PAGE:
Circular Polarization Observed In Gamma-Ray Burst Afterglow
redOrbit Staff & Wire Reports – Your Universe Online
An international team of astronomers has for the first time measured circular polarization in the afterglow of gamma-ray bursts, the powerful flashes of radiation originating from massive dying stars as they collapse into black holes.
A massive star explodes as a supernova when it dies, and its core collapses into a black hole, scientists from the Niels Bohr Institute explained in a statement Wednesday. In rare instances, a jet is formed along the black hole’s rotation axis, and processes that take place in that jet emit gamma radiation in the form of gamma-ray bursts.
Typically, those bursts only last a few minutes, but after a shockwave collides with material surrounding the dying star, it forms what is known as an afterglow. The afterglow can be observed for several days following the actual burst, and experts have previously developed theoretical models of the process. However, the authors of a paper published online Wednesday in the journal Nature have discovered that this afterglow behaves differently than anticipated.
According to Dr. Peter Curran of the Curtin University node of the International Centre for Radio Astronomy Research (ICRAR) and his colleagues, observations of Gamma-ray Burst 121024A made using the Very Large Telescope (VLT) in Chile revealed that its light was “circularly polarized,” meaning that the waves are moving together in a uniform, corkscrew-style spiral motion as they travel.
“Most light in the natural world is unpolarized, the waves are bouncing around at random,” explained Dr. Curran in a separate statement. “But the light from this Gamma-ray Burst looked like it was part of a 3D movie – it was about 1000 times more polarized than we expected. This means that the assumptions we’ve been making about Gamma-ray Bursts need to be completely reconsidered – assumptions of how electrons are accelerated to the incredible speeds we observe.”
Gamma-ray bursts are the brightest objects in the entire universe, sending out as much energy in a fraction of a second as our sun will give off during its entire lifespan, the study authors explained. Dr. Curran compared the bursts, which travel at 99.995 percent the speed of light, to amped-up versions of the Large Hadron Collider (the largest and most powerful particle accelerator in the world).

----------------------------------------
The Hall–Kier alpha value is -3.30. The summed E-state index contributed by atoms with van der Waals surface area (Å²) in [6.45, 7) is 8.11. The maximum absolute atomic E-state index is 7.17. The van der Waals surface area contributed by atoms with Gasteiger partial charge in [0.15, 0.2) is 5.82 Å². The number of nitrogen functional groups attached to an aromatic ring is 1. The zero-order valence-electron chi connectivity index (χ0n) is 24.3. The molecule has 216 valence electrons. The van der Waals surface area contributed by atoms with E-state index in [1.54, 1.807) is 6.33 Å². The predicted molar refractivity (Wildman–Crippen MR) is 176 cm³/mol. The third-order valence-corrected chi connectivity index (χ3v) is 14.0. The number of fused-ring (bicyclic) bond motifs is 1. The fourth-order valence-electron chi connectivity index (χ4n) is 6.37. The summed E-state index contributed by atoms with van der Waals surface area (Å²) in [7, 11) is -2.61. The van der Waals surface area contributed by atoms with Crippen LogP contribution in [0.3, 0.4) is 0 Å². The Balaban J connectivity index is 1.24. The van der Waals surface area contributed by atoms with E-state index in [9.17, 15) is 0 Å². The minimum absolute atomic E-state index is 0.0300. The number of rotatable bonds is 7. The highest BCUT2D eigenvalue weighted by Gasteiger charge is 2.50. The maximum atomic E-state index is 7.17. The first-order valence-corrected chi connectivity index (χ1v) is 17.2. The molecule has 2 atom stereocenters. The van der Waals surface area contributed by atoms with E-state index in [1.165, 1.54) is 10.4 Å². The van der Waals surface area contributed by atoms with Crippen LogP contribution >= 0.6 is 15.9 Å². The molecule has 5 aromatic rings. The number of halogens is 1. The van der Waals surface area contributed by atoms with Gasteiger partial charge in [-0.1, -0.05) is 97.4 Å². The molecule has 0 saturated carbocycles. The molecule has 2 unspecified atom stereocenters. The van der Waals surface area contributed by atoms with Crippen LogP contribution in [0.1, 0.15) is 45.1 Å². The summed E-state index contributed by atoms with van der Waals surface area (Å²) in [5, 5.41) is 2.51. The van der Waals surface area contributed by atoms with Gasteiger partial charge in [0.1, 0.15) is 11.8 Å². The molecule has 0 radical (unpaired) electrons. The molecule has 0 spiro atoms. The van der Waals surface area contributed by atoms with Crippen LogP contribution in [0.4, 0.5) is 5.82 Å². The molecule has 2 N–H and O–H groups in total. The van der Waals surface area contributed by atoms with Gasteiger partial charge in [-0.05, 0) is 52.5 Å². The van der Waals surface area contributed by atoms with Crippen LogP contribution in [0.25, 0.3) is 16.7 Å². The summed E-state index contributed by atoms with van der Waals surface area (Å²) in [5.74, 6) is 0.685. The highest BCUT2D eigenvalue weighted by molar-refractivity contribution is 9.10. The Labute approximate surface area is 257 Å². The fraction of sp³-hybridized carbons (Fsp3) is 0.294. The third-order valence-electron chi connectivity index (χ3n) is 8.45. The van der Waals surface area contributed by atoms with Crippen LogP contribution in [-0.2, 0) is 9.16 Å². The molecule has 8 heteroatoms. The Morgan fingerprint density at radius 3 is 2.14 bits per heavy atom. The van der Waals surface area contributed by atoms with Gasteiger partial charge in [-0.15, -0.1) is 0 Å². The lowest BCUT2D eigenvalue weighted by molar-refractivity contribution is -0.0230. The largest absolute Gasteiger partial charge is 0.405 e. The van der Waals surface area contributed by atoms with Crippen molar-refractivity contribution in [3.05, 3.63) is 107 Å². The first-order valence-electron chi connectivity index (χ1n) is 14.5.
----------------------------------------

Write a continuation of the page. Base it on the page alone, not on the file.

“Our results show that Gamma-ray Bursts are far more complex than we thought,” he said, noting that this was the first time astronomers have found circular polarization in the light from a gamma-ray burst. “We can use them to study microscopic electrons and how they behave in extreme environments, at a great distance – in this case, 18,500 million light years away, at a time when the Universe was just a fraction of its current age.”
Johan Fynbo and Jens Hjorth, professors at the Dark Cosmology Centre at the Niels Bohr Institute at the University of Copenhagen who were also involved in the research, explained that the gamma-ray burst actually occurred approximately 10 billion years ago, but the signal only reached Earth for the first time on October 24, 2012.
“The gamma-ray burst itself lasted just over a minute,” they said. “The subsequent afterglow was relatively bright, which allowed us to study it using more advanced methods than previously possible. Specifically, it was possible to measure the degree of linear and circular polarization during the first two days after the burst.”
“The theory for the distribution of radiation in the afterglow predicts a particular distribution, where circularly polarized light only representing a very minimal share, but we discovered that the reality is different.” Fynbo and Hjorth added, explaining that there was 10,000 time more circularly polarized light than expected. Scientists from the UK, Italy, Japan, China, Germany, Australia, Spain, Slovenia, and United Arab Emirates were also involved in the research.